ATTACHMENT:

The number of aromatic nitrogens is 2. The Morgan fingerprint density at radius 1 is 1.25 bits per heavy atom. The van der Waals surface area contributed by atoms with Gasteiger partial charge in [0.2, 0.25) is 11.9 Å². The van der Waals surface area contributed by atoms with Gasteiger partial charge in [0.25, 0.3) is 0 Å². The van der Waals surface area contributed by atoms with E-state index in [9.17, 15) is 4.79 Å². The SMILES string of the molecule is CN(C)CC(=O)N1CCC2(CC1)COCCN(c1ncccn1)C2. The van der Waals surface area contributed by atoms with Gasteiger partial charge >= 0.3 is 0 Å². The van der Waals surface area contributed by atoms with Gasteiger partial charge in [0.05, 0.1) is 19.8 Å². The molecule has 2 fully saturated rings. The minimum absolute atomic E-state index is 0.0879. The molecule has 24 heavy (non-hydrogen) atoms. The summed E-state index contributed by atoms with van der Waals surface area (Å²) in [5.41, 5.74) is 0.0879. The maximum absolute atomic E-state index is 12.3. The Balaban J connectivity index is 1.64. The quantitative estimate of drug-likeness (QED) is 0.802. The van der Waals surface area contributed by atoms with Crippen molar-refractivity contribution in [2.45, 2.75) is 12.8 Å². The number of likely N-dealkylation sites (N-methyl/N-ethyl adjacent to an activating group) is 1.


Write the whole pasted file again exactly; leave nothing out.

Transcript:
The number of aromatic nitrogens is 2. The Morgan fingerprint density at radius 1 is 1.25 bits per heavy atom. The van der Waals surface area contributed by atoms with Gasteiger partial charge in [0.2, 0.25) is 11.9 Å². The van der Waals surface area contributed by atoms with Gasteiger partial charge in [0.25, 0.3) is 0 Å². The van der Waals surface area contributed by atoms with E-state index in [9.17, 15) is 4.79 Å². The SMILES string of the molecule is CN(C)CC(=O)N1CCC2(CC1)COCCN(c1ncccn1)C2. The van der Waals surface area contributed by atoms with Gasteiger partial charge >= 0.3 is 0 Å². The van der Waals surface area contributed by atoms with Gasteiger partial charge in [0.05, 0.1) is 19.8 Å². The molecule has 2 fully saturated rings. The minimum absolute atomic E-state index is 0.0879. The molecule has 24 heavy (non-hydrogen) atoms. The summed E-state index contributed by atoms with van der Waals surface area (Å²) in [5.41, 5.74) is 0.0879. The maximum absolute atomic E-state index is 12.3. The Balaban J connectivity index is 1.64. The quantitative estimate of drug-likeness (QED) is 0.802. The van der Waals surface area contributed by atoms with Crippen molar-refractivity contribution in [2.45, 2.75) is 12.8 Å². The number of likely N-dealkylation sites (N-methyl/N-ethyl adjacent to an activating group) is 1.